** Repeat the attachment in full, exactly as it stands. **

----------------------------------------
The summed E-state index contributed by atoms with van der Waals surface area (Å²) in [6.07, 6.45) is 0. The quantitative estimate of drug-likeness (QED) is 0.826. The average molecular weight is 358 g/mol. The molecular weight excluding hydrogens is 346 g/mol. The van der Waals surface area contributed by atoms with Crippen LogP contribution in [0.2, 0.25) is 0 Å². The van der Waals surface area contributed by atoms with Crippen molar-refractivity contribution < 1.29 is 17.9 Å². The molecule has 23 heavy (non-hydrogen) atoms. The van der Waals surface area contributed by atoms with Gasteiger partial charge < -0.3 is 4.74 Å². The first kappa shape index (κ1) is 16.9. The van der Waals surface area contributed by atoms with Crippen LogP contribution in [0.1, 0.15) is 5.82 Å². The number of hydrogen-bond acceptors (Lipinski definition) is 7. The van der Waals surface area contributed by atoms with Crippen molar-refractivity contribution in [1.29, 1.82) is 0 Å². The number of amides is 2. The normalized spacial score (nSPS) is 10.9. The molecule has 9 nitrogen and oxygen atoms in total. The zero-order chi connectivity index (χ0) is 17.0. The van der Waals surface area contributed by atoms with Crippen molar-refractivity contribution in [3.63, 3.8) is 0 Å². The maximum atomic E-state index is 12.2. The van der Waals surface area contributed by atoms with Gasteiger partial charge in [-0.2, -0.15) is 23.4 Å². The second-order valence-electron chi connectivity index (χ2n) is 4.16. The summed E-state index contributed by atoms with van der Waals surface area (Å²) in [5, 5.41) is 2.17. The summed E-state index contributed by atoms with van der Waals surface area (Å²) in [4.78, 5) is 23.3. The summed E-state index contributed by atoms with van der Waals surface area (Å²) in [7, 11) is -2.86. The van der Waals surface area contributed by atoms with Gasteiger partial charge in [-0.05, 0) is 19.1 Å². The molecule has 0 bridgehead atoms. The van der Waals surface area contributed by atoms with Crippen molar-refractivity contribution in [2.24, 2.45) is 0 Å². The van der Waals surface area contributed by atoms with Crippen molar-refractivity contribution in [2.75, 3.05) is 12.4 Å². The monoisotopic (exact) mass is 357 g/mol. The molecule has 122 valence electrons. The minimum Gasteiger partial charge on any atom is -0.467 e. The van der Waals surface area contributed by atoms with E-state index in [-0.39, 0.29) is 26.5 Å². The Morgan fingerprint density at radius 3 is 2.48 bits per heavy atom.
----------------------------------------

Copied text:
The summed E-state index contributed by atoms with van der Waals surface area (Å²) in [6.07, 6.45) is 0. The quantitative estimate of drug-likeness (QED) is 0.826. The average molecular weight is 358 g/mol. The molecular weight excluding hydrogens is 346 g/mol. The van der Waals surface area contributed by atoms with Crippen LogP contribution in [0.2, 0.25) is 0 Å². The van der Waals surface area contributed by atoms with Crippen molar-refractivity contribution < 1.29 is 17.9 Å². The molecule has 23 heavy (non-hydrogen) atoms. The van der Waals surface area contributed by atoms with Gasteiger partial charge < -0.3 is 4.74 Å². The first kappa shape index (κ1) is 16.9. The van der Waals surface area contributed by atoms with Crippen LogP contribution in [0.1, 0.15) is 5.82 Å². The number of hydrogen-bond acceptors (Lipinski definition) is 7. The van der Waals surface area contributed by atoms with Crippen molar-refractivity contribution in [1.29, 1.82) is 0 Å². The number of amides is 2. The normalized spacial score (nSPS) is 10.9. The molecule has 9 nitrogen and oxygen atoms in total. The zero-order chi connectivity index (χ0) is 17.0. The van der Waals surface area contributed by atoms with Crippen molar-refractivity contribution in [3.63, 3.8) is 0 Å². The maximum atomic E-state index is 12.2. The van der Waals surface area contributed by atoms with Gasteiger partial charge in [-0.2, -0.15) is 23.4 Å². The second-order valence-electron chi connectivity index (χ2n) is 4.16. The summed E-state index contributed by atoms with van der Waals surface area (Å²) in [5, 5.41) is 2.17. The summed E-state index contributed by atoms with van der Waals surface area (Å²) in [4.78, 5) is 23.3. The summed E-state index contributed by atoms with van der Waals surface area (Å²) in [7, 11) is -2.86. The van der Waals surface area contributed by atoms with Gasteiger partial charge in [-0.05, 0) is 19.1 Å². The molecule has 0 bridgehead atoms. The van der Waals surface area contributed by atoms with Crippen molar-refractivity contribution in [2.24, 2.45) is 0 Å². The van der Waals surface area contributed by atoms with Crippen molar-refractivity contribution in [2.75, 3.05) is 12.4 Å². The monoisotopic (exact) mass is 357 g/mol. The molecule has 122 valence electrons. The minimum Gasteiger partial charge on any atom is -0.467 e. The van der Waals surface area contributed by atoms with E-state index in [-0.39, 0.29) is 26.5 Å². The Morgan fingerprint density at radius 3 is 2.48 bits per heavy atom.